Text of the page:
## The real math on average sodium intake

### April 12, 2008

The FDA’s recommendation for adults “safe” daily sodium intake is 2,300 mg. In reality most Americans consume anywhere from 3,000-4,000 mg daily. What exactly does that look like?

Well thanks to Carl, a valued reader and expert numbers cruncher, it looks like this:

2300 milligrams = 0.005070632 lbs
.005070632 x 365 days a year = 839500 milligrams per year
839500 milligrams = 1.850780689 or about 2 pounds

2 pounds of sodium is supposed to be safe? 2 pounds is a lot of pinches here and there.

But it gets worse. Here’s what most Americans are really consuming:

4,000mg = 0.008818490487395103 pounds per day
0.008818490487395103  x 365 = 3.21 pounds of sodium per year.

That way too much sodium!

Where does it come from? About 11 percent of the sodium in the average U.S. diet comes from adding salt or other sodium-containing condiments to foods while cooking or eating. But the majority of the sodium — 77 percent —comes from eating prepared or processed foods that contain the mineral. So even though you may limit the amount of salt you add to food, the food itself may already be high in sodium. (Hint: Check labels and compare.)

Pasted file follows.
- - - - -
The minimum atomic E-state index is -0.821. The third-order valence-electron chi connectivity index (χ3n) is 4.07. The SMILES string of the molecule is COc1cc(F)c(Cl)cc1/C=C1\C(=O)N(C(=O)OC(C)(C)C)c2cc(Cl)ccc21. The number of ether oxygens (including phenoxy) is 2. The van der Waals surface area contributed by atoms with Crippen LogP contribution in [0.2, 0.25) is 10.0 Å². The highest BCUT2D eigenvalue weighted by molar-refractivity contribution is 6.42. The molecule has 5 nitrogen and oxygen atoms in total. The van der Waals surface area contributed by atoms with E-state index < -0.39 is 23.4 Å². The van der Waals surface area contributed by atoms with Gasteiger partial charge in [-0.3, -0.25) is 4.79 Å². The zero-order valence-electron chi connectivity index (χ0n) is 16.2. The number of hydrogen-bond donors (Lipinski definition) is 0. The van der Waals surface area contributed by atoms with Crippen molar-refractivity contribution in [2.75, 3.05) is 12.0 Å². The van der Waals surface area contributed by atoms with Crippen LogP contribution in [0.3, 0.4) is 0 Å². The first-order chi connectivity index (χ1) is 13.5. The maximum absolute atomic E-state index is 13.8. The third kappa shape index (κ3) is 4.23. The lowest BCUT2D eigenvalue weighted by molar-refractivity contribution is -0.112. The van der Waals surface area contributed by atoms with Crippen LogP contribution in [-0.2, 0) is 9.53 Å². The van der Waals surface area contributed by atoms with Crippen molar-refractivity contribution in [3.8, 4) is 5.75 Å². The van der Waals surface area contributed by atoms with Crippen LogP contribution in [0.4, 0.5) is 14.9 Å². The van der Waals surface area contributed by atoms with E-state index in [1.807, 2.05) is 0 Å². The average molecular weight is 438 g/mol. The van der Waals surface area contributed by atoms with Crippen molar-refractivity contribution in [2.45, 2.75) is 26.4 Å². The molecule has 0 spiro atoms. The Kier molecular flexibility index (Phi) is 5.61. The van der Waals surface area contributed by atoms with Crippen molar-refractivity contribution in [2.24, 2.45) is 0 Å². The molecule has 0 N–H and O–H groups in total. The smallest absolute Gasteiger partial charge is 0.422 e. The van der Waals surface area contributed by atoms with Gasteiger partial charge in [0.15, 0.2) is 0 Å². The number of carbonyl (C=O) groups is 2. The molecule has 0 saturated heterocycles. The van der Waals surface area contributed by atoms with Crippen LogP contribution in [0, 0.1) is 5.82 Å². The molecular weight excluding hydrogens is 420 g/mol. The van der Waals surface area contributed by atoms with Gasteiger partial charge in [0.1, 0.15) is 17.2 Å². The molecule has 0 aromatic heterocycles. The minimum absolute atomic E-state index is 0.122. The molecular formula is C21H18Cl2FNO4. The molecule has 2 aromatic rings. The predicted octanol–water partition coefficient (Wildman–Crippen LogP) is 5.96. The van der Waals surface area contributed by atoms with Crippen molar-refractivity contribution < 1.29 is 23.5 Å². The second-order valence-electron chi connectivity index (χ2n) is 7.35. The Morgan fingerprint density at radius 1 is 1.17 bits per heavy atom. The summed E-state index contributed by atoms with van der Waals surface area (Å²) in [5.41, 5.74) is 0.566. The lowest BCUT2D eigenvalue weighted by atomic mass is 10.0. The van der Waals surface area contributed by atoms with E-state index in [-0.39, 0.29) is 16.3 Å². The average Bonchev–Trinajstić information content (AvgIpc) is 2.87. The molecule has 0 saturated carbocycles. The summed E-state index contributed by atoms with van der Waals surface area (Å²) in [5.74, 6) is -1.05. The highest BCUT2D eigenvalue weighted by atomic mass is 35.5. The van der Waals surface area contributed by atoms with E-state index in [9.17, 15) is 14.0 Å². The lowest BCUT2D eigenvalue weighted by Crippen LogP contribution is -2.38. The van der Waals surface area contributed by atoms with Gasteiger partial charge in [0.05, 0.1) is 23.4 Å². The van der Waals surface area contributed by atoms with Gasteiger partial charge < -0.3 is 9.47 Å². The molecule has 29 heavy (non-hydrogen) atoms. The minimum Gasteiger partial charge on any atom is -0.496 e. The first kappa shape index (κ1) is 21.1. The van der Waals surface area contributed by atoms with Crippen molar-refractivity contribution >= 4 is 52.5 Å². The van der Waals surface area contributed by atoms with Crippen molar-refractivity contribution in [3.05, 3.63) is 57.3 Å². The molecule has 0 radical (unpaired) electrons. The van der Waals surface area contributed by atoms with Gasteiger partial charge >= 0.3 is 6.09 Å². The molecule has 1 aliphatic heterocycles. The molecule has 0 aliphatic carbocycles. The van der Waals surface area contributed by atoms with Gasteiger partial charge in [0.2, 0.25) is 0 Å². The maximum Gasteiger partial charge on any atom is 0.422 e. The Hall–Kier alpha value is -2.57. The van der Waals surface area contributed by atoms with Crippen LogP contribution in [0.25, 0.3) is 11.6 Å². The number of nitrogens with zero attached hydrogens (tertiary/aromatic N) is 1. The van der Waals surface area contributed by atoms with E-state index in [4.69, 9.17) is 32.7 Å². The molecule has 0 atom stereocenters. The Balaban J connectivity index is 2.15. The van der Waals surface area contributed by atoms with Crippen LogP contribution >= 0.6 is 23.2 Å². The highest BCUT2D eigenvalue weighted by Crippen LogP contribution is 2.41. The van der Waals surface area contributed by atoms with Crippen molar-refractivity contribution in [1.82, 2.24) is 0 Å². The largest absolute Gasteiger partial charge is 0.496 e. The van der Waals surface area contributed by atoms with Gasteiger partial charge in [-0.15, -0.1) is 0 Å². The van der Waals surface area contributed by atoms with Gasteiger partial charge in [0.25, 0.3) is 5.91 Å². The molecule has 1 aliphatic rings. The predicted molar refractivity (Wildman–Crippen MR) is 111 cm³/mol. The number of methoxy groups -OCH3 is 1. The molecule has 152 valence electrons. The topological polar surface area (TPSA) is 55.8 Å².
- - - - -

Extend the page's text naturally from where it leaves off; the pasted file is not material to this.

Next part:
Your body needs some sodium to function properly.

Sodium:
Helps maintain the right balance of fluids in your body
Helps transmit nerve impulses
Influences the contraction and relaxation of muscles
Your kidneys regulate the amount of sodium kept in your body. When sodium levels are low, your kidneys conserve sodium. When levels are high, they excrete the excess amount in urine.

If your kidneys can’t eliminate enough sodium, the sodium starts to accumulate in your blood. Because sodium attracts and holds water, your blood volume increases. Increased blood volume, in turn, makes your heart work harder to move more blood through your blood vessels, increasing pressure in your arteries. Certain diseases such as congestive heart failure, cirrhosis and chronic kidney disease can lead to an inability to regulate sodium.

After five kidney stones and surgery Carl has significantly altered his lifestyle. He avoids pre-made foods and does a lot more home cooking to control what he eats. “I’ve cut out a lot of junk this way,” Carl says. Way to go Carl! Here’s to continued good health!